As mentioned above, the factory layout for the widgets is just perfect for jumping in and exploring the device, I instantly found myself welcomed by new, large, interactive widgets which can be placed around the home screen so intuitively that it was if I had owned the Tab for months, customising the Tab to make it my own took 5 minutes initially but the sheer amount of freedom kept me coming back to tweak some more.


Another great thing about the large screen is having the ability to feel truly immersed in video, especially when combined with the brilliantly placed stereo speakers (on either side of the device), flaws in low-res videos are made apparent, but you didn’t buy a Galaxy tab 10.1 to play low-res videos, did you??  The YouTube app has been adapted especially for honeycomb tablets which is just stunning, viewing a video whilst writing a comment is now not only a possibility, but it’s a pleasure too!

I never thought I’d use the tab for reading Ebooks, but thanks to the high resolution, I found reading the many free news articles extremely stimulating as images and text could easily sit side-by-side for a real newspaper article experience. I personally wouldn’t be reading War and Peace on an Ebook reader but did find reading from this device very natural

There are a lot of games which adapt well to the higher resolution/increased screen size, the games I tested were angry birds (of course), stupid zombies and zynga poker, all of which were greatly augmented on the tab, physics are still represented accurately and the extra space on screen makes the games naturally more immersive.

Both cameras, despite the modest image resolution seem to pick up photos more than worthy of uploading to facebook etc... and unless you work for paramount pictures, video capture is non-too-shabby too!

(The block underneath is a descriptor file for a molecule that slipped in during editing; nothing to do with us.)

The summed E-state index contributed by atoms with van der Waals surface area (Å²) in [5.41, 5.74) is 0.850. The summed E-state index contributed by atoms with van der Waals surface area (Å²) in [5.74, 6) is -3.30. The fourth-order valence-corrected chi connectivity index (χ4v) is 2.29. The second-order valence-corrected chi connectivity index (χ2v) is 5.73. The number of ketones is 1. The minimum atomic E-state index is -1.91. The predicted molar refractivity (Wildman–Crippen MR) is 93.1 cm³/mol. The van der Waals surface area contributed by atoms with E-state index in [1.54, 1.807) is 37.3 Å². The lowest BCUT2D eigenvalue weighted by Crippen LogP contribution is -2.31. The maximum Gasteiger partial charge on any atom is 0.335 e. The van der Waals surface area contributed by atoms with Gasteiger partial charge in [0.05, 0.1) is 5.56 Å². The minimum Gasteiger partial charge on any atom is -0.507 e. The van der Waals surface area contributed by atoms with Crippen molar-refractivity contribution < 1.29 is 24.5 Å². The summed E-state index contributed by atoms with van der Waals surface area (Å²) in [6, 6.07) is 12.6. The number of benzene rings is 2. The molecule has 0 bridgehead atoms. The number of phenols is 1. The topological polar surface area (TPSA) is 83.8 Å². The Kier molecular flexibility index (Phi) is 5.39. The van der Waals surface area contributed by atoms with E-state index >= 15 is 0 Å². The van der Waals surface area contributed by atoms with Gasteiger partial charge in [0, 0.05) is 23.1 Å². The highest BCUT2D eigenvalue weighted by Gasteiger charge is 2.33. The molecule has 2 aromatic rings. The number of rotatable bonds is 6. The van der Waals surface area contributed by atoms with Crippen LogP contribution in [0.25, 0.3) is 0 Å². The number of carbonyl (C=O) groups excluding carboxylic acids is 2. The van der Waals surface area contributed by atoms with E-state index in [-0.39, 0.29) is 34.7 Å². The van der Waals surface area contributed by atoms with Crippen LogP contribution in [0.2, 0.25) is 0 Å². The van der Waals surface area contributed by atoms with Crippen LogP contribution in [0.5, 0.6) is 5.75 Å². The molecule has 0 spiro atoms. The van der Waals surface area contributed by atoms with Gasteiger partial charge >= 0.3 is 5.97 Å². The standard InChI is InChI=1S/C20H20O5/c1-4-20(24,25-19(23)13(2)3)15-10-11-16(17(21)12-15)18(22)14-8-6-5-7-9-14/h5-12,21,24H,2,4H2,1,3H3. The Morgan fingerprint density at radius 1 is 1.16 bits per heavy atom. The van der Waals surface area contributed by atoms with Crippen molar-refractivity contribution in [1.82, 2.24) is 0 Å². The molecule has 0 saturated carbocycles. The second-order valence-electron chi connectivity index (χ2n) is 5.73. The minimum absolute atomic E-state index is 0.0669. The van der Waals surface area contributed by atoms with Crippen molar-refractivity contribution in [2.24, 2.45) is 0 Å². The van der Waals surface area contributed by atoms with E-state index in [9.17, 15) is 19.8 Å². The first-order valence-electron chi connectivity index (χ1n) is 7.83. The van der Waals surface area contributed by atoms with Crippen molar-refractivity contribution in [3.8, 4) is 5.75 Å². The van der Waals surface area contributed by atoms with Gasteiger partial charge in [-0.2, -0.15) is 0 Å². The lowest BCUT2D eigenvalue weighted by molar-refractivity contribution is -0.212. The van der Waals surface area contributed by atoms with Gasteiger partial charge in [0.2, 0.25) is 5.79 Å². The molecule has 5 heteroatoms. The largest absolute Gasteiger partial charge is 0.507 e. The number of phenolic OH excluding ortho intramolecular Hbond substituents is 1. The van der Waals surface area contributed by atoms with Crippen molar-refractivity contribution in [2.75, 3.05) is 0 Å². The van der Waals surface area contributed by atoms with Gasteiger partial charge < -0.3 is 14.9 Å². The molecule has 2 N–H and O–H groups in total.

One unexpected benefit I found with the Tab is the potential for business use, the calendar/agenda widgets are clear, with lots of information, and the email layout is perfect for viewing your emails whilst scrolling through other items simultaneously.

When it comes to typing, the options provided should cater for everyone... Even Swype has been added with the option to reduce the keyboard size for those of you who are used to your phone keyboards... The Tab 10.1 could seriously replace the laptop for your average business commuter.


Weight and size are unarguably in this devices strengths, but I have found myself utterly dumbstruck by the battery life of this thing. With light use, say fifteen to thirty minutes use a day this thing can be used easily for a week without need re-charging, that’s of course turning off wifi between use etc, but nevertheless is shockingly impressive. Sound is easily audible in a normal quiet-ish cafe scenario.

In Summary:

The Tab is a great device, for anyone remotely interested in social networking, passing time and viewing media how it was meant to be viewed on the go, it also seems to be perfect for business use.

Pros: Amazing display, great business potential, light and attractive.

Cons: In need of more Tab oriented apps.